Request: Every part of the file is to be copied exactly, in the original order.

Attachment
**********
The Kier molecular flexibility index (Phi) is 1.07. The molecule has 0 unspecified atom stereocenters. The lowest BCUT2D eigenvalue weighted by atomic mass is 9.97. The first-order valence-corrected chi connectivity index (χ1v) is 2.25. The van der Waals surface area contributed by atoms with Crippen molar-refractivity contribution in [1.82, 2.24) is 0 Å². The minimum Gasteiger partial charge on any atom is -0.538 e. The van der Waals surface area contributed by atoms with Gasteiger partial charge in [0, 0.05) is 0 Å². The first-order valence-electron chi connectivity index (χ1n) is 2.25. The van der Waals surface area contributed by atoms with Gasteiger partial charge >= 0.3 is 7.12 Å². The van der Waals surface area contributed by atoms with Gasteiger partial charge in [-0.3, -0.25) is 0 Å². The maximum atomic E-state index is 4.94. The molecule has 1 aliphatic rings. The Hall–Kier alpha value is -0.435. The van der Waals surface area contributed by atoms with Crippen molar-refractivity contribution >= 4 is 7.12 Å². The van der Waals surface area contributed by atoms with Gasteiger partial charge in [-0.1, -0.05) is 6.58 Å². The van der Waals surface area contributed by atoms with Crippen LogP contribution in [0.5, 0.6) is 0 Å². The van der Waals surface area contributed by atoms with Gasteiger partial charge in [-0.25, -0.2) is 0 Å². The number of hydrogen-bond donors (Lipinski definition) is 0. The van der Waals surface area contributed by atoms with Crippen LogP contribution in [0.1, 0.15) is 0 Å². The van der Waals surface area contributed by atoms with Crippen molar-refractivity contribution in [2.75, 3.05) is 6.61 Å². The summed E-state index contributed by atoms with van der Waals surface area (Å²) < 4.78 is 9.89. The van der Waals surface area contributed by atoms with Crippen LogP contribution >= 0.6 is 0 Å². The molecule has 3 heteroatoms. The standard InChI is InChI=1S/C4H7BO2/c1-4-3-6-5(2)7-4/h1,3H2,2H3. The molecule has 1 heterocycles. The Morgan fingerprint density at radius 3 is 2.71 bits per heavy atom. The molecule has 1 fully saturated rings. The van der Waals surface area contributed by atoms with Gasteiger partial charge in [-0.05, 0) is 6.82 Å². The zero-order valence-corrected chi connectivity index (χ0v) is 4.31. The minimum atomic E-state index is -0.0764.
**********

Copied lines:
The Kier molecular flexibility index (Phi) is 1.07. The molecule has 0 unspecified atom stereocenters. The lowest BCUT2D eigenvalue weighted by atomic mass is 9.97. The first-order valence-corrected chi connectivity index (χ1v) is 2.25. The van der Waals surface area contributed by atoms with Crippen molar-refractivity contribution in [1.82, 2.24) is 0 Å². The minimum Gasteiger partial charge on any atom is -0.538 e. The van der Waals surface area contributed by atoms with Gasteiger partial charge in [0, 0.05) is 0 Å². The first-order valence-electron chi connectivity index (χ1n) is 2.25. The van der Waals surface area contributed by atoms with Gasteiger partial charge >= 0.3 is 7.12 Å². The van der Waals surface area contributed by atoms with Gasteiger partial charge in [-0.3, -0.25) is 0 Å². The maximum atomic E-state index is 4.94. The molecule has 1 aliphatic rings. The Hall–Kier alpha value is -0.435. The van der Waals surface area contributed by atoms with Crippen molar-refractivity contribution >= 4 is 7.12 Å². The van der Waals surface area contributed by atoms with Gasteiger partial charge in [-0.1, -0.05) is 6.58 Å². The van der Waals surface area contributed by atoms with Crippen LogP contribution in [0.5, 0.6) is 0 Å². The van der Waals surface area contributed by atoms with Gasteiger partial charge in [-0.25, -0.2) is 0 Å². The number of hydrogen-bond donors (Lipinski definition) is 0. The van der Waals surface area contributed by atoms with Crippen LogP contribution in [0.1, 0.15) is 0 Å². The van der Waals surface area contributed by atoms with Crippen molar-refractivity contribution in [2.75, 3.05) is 6.61 Å². The summed E-state index contributed by atoms with van der Waals surface area (Å²) < 4.78 is 9.89. The van der Waals surface area contributed by atoms with Crippen LogP contribution >= 0.6 is 0 Å². The molecule has 3 heteroatoms. The standard InChI is InChI=1S/C4H7BO2/c1-4-3-6-5(2)7-4/h1,3H2,2H3. The molecule has 1 heterocycles. The Morgan fingerprint density at radius 3 is 2.71 bits per heavy atom. The molecule has 1 fully saturated rings. The van der Waals surface area contributed by atoms with Gasteiger partial charge in [-0.05, 0) is 6.82 Å². The zero-order valence-corrected chi connectivity index (χ0v) is 4.31. The minimum atomic E-state index is -0.0764.